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    OK. Instead of cyling through your entire big table in you your where clause for every record you should do something like this. Mine is a little more dumbed down but you should get the concept

    CREATE TABLE test2
    (
    [ID] int IDENTITY,
    col1 int,
    col2 int,
    col3 int
    )

    INSERT INTO test2(col1,col2,col3)
    VALUES (1,2,3)

    INSERT INTO test2(col1,col2,col3)
    VALUES (3,2,1)

    INSERT INTO test2(col1,col2,col3)
    VALUES (2,3,3)

    SELECT A.col1,A.col2,A.col3
    FROM test2 A
    LEFT OUTER JOIN test2 B
    ON A.[ID] = B.[ID]
    WHERE A.col2 <> B.col3

    I hate subqueries in the where clause.
    Last edited by Thrasymachus; 02-28-05 at 15:38.
    “If one brings so much courage to this world the world has to kill them or break them, so of course it kills them. The world breaks every one and afterward many are strong at the broken places. But those that will not break it kills. It kills the very good and the very gentle and the very brave impartially. If you are none of these you can be sure it will kill you too but there will be no special hurry.” Earnest Hemingway, A Farewell To Arms.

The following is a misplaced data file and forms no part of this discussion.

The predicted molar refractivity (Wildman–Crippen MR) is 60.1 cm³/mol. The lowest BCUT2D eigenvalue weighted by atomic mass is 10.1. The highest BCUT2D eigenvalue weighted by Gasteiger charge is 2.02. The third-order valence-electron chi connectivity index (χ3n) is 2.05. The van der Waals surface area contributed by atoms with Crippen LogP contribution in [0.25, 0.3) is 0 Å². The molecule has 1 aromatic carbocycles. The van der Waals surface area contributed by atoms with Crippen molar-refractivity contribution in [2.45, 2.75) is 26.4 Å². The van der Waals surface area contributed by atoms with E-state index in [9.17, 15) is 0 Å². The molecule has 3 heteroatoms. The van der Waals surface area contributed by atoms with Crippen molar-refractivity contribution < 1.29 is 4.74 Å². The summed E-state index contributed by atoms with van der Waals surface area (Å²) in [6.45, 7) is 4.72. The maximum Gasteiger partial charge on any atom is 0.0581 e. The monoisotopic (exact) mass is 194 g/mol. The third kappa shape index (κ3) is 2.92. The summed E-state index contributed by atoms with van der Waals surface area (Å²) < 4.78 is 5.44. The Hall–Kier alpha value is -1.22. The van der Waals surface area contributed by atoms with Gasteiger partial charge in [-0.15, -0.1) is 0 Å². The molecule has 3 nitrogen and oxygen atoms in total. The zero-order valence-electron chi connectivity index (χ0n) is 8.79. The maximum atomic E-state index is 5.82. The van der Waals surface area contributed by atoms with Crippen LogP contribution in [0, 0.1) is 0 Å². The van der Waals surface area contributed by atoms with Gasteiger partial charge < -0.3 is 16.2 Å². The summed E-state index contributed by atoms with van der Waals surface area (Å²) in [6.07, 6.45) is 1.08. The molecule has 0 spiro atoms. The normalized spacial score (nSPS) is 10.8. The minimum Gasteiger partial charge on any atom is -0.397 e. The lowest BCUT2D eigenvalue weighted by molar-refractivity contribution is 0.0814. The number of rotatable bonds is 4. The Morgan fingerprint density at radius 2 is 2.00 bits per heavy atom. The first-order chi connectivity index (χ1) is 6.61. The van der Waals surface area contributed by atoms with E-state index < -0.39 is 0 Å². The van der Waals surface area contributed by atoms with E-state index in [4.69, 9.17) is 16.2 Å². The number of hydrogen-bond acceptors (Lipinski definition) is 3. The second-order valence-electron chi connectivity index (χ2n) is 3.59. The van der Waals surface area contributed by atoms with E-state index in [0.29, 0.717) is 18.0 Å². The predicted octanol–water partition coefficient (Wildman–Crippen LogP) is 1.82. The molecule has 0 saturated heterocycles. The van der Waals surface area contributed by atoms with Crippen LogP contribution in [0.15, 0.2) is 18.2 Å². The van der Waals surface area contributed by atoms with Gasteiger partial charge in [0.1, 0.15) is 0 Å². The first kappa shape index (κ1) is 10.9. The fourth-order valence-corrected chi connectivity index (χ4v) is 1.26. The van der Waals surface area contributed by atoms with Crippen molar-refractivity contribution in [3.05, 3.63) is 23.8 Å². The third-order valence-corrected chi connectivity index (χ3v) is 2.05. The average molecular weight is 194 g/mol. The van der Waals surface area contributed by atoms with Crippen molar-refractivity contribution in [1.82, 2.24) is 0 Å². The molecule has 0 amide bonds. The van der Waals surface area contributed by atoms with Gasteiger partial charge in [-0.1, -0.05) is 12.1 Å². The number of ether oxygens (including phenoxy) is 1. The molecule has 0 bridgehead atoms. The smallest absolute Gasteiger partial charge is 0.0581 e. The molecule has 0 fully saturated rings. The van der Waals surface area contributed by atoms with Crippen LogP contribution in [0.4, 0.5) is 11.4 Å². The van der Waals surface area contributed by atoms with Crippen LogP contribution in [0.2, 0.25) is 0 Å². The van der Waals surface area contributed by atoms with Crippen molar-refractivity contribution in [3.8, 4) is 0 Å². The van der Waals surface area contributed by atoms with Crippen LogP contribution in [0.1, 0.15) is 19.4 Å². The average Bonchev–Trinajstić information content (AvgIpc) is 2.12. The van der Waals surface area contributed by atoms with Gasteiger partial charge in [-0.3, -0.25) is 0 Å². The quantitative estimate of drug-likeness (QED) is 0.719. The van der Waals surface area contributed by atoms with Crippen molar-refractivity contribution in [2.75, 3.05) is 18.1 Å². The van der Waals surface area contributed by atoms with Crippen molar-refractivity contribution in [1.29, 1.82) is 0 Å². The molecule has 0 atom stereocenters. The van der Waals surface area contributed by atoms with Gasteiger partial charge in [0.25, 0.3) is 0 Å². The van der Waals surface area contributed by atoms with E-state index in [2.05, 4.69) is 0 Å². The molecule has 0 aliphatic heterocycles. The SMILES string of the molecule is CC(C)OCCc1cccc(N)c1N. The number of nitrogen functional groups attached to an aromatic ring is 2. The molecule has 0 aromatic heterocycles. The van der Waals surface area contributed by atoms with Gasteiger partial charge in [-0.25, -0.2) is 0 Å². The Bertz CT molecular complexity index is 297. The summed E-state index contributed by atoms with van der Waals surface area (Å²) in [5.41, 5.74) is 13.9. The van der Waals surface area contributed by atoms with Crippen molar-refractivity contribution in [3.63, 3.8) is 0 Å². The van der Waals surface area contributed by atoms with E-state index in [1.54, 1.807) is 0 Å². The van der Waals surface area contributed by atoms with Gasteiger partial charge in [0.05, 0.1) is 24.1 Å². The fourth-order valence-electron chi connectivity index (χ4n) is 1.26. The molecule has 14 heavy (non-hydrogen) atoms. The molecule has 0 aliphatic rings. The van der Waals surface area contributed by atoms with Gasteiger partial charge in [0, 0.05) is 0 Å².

4. #4
    Join Date
    Jan 2003
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    Massachusetts
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    Provided Answers: 11
    Is Column1 the primary key of the big table?

  5. #5
    Join Date
    Feb 2005
    Posts
    4
    Thanks a lot for your reply.
    The problem is I cannot change the database (I cannot add new tables)
    I have to define a view to use the existing tables.

    I have created a view using the select statement mentioned in the first post, and doing a select on view.

    Quote Originally Posted by Thrasymachus
    OK. Instead of cyling through your entire big table in you your where clause for every record you should do something like this. Mine is a little more dumbed down but you should get the concept

    CREATE TABLE test2
    (
    [ID] int IDENTITY,
    col1 int,
    col2 int,
    col3 int
    )

    INSERT INTO test2(col1,col2,col3)
    VALUES (1,2,3)

    INSERT INTO test2(col1,col2,col3)
    VALUES (3,2,1)

    INSERT INTO test2(col1,col2,col3)
    VALUES (2,3,3)

    SELECT A.col1,A.col2,A.col3
    FROM test2 A
    LEFT OUTER JOIN test2 B
    ON A.[ID] = B.[ID]
    WHERE A.col2 <> B.col3

    I hate subqueries in the where clause.

  6. #6
    Join Date
    Feb 2005
    Posts
    4
    Nope,
    Column2 is the primary key.